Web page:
And who, you may reasonably ask, was George Augustus Sala?

Well, he was a minor figure in the late nineteenth century, but he crops up in various histories of the period, usually in slightly dodgy circumstances. Born in 1828, he died in 1896. And he sticks in my memory as the author (strictly co-author) of a book called The Mysteries of Verbena House; of which, more in a moment.

Vernon Lee described Sala as 'a red, bloated, bottle-nosed creature', and that is exactly what he looks like in Frith's picture: a determined toper if ever I saw one. (Vernon Lee, by the way, was the pen-name of Violet Paget, a woman given to passionate attachments to other women, but who seems never quite to have understood that she was a lesbian.) More kindly, the historian Ronald Pearsall has described Sala as 'one of the greatest journalists of the age'.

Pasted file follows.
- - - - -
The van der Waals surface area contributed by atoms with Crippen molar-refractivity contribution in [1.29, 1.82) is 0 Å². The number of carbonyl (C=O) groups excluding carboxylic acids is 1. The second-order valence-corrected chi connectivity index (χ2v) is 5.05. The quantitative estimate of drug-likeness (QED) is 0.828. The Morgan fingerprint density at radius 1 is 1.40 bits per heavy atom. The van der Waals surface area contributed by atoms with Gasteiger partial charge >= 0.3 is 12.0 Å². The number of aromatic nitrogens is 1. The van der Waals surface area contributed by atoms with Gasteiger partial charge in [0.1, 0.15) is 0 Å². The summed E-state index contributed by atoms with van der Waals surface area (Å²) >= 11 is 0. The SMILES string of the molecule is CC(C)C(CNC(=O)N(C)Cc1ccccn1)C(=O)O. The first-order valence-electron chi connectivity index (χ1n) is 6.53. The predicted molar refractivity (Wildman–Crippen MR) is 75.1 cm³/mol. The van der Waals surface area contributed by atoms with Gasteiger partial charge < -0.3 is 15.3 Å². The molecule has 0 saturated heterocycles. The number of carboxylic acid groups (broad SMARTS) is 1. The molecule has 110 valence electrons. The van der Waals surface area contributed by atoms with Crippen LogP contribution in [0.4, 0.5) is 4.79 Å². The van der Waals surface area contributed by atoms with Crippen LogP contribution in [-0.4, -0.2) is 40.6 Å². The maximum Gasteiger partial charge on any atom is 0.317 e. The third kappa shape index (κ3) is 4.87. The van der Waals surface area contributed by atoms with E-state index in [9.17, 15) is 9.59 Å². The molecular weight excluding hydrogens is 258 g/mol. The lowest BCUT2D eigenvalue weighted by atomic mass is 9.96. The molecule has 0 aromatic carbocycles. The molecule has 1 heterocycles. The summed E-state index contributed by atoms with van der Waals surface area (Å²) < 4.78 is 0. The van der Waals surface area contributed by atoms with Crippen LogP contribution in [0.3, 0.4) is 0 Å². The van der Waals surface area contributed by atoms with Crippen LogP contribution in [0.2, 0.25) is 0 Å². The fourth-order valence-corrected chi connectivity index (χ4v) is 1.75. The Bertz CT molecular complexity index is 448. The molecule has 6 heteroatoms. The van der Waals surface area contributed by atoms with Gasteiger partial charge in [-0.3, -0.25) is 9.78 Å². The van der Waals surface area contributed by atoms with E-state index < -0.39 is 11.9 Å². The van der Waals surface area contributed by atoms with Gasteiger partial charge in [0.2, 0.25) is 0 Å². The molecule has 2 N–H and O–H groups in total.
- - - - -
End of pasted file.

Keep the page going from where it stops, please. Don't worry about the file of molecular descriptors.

In part 2 of this series, I discussed the work of the indefatigable bibliographer of pornography, Pisanus Fraxi. And it is from Fraxi that we learn of the existence of the 1882 publication called The Mysteries of Verbena House. The subtitle is 'Miss Bellasis Birched for Thieving', which, if you know anything about Victorian porn, speaks for itself.

The book was published privately, in a print run of 150 copies. The price was four guineas, a sum which you can probably multiply by 100 to get today's equivalent price (perhaps US$600). This, of course, placed it far beyond the reach of the vulgar crowd.